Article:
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Alternating row colors in Excel

color background color conditional formatting advanced filters INT ROW MOD tables table styles

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#1 MigMig

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Posted 21 July 2015 - 04:10 AM

How do I alternate color my worksheet just like in accounting columnar paper?



#2 Jonathan

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Posted 21 July 2015 - 09:37 AM

Hi MigMig,

 

The easiest way to do this is to create a Table within Excel. Tables automatically color every alternate row differently, and you can customize a table's style to change these colors however you wish.

 

You can learn how to create a Table in the video lesson: Expert Skills Lesson 1-11 Convert a range into a table and add a total row.

You can see how to customize Table styles in the video lesson: Expert Skills Lesson 1-13 Create a custom table style.

 

I have also attached an example workbook showing how a Table is displayed:

 

Attached File  TableExample.xlsx   10.04KB   159 downloads

TableExample.png

 

I hope this is what you were looking for, but please feel free to reply if you need any further assistance.


Jonathan is part of the professional team who answer Excel-related questions posted on the ExcelCentral.com forums.
Jonathan also tests our courses prior to publication and has worked on all of our ten world bestselling Excel books for Excel 2007, Excel 2010, Excel 2013, Excel 2016 for Windows and Excel 2016 for Apple Mac. Jonathan has also worked on over 850 video lessons for or video courses covering Excel 2007, Excel 2010 and Excel 2013.
As well as extensive Excel knowledge, Jonathan has worked in the IT world for over thirteen years as a programmer, database designer and analyst for some of the world's largest companies.


#3 MigMig

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Posted 21 July 2015 - 12:57 PM

Is there anything else other than creating a table to accomplish this task?



#4 Jonathan

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Posted 21 July 2015 - 01:57 PM

Hi MigMig,

 

You could do this by formatting the cells manually, but it would take a very long time.

 

Note that you can convert a Table back into an ordinary Range again and the formatting will remain, so you aren't required to keep the table if you don't want it.

 

You can see how to convert a Table back into an ordinary Range in the video lesson: Expert Skills Lesson 1-12 Format a table using table styles and convert a table into a range.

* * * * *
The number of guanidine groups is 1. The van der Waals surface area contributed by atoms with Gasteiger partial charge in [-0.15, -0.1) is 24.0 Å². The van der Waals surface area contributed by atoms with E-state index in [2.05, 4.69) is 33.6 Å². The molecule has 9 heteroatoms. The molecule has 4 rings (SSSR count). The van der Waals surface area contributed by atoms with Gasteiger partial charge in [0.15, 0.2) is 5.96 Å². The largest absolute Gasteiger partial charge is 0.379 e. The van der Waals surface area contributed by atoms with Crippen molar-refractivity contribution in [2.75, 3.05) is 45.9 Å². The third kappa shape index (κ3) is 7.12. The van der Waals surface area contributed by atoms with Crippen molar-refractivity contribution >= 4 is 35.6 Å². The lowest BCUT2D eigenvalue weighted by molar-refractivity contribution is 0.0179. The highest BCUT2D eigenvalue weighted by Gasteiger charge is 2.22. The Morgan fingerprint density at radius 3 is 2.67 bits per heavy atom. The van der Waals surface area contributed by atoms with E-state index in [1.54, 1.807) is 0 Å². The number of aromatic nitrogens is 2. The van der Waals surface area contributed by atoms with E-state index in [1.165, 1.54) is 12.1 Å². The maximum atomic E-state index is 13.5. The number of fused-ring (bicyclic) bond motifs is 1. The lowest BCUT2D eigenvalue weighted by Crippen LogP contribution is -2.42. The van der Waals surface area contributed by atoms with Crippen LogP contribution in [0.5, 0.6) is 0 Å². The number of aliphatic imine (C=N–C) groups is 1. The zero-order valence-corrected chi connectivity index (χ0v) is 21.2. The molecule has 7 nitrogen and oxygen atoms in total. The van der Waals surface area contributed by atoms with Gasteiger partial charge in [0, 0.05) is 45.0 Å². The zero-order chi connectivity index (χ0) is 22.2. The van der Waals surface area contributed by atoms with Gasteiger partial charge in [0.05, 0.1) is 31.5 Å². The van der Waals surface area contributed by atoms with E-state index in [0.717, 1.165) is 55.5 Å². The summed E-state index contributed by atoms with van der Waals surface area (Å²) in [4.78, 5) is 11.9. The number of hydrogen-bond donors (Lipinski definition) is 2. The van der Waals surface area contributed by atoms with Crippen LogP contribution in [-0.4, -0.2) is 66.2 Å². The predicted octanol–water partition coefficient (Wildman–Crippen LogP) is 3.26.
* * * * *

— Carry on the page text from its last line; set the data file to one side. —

As usual, please feel free to reply if you have any further questions.


Jonathan is part of the professional team who answer Excel-related questions posted on the ExcelCentral.com forums.
Jonathan also tests our courses prior to publication and has worked on all of our ten world bestselling Excel books for Excel 2007, Excel 2010, Excel 2013, Excel 2016 for Windows and Excel 2016 for Apple Mac. Jonathan has also worked on over 850 video lessons for or video courses covering Excel 2007, Excel 2010 and Excel 2013.
As well as extensive Excel knowledge, Jonathan has worked in the IT world for over thirteen years as a programmer, database designer and analyst for some of the world's largest companies.


#5 Jonathan

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Posted 21 July 2015 - 05:53 PM

One more thing, you could also do this by using Conditional Formatting to format every other row.

The basics of conditional formatting are explained in the video lesson: Essential Skills Lesson 4-15 Use simple conditional formatting.

 

To shade every other row, you'll need to create a formula-driven conditional format. You can see a walkthrough of creating one of these in: Essential Skills Lesson 4-18 Create a formula driven conditional format.

 

You could use either one of the following formulas to shade every other row:

=ROW()/2=INT(ROW()/2)

=MOD(ROW(),2)=0

 

The INT, ROW and MOD functions are all explained in the video lesson: Expert Skills Lesson 1-7 Apply an advanced filter with function-driven criteria.

 

I have attached another example workbook showing this approach in action:

 

Attached File  AlternateRowColored.xlsx   7.7KB   182 downloads

AlternateRowColored.png


Jonathan is part of the professional team who answer Excel-related questions posted on the ExcelCentral.com forums.
Jonathan also tests our courses prior to publication and has worked on all of our ten world bestselling Excel books for Excel 2007, Excel 2010, Excel 2013, Excel 2016 for Windows and Excel 2016 for Apple Mac. Jonathan has also worked on over 850 video lessons for or video courses covering Excel 2007, Excel 2010 and Excel 2013.
As well as extensive Excel knowledge, Jonathan has worked in the IT world for over thirteen years as a programmer, database designer and analyst for some of the world's largest companies.






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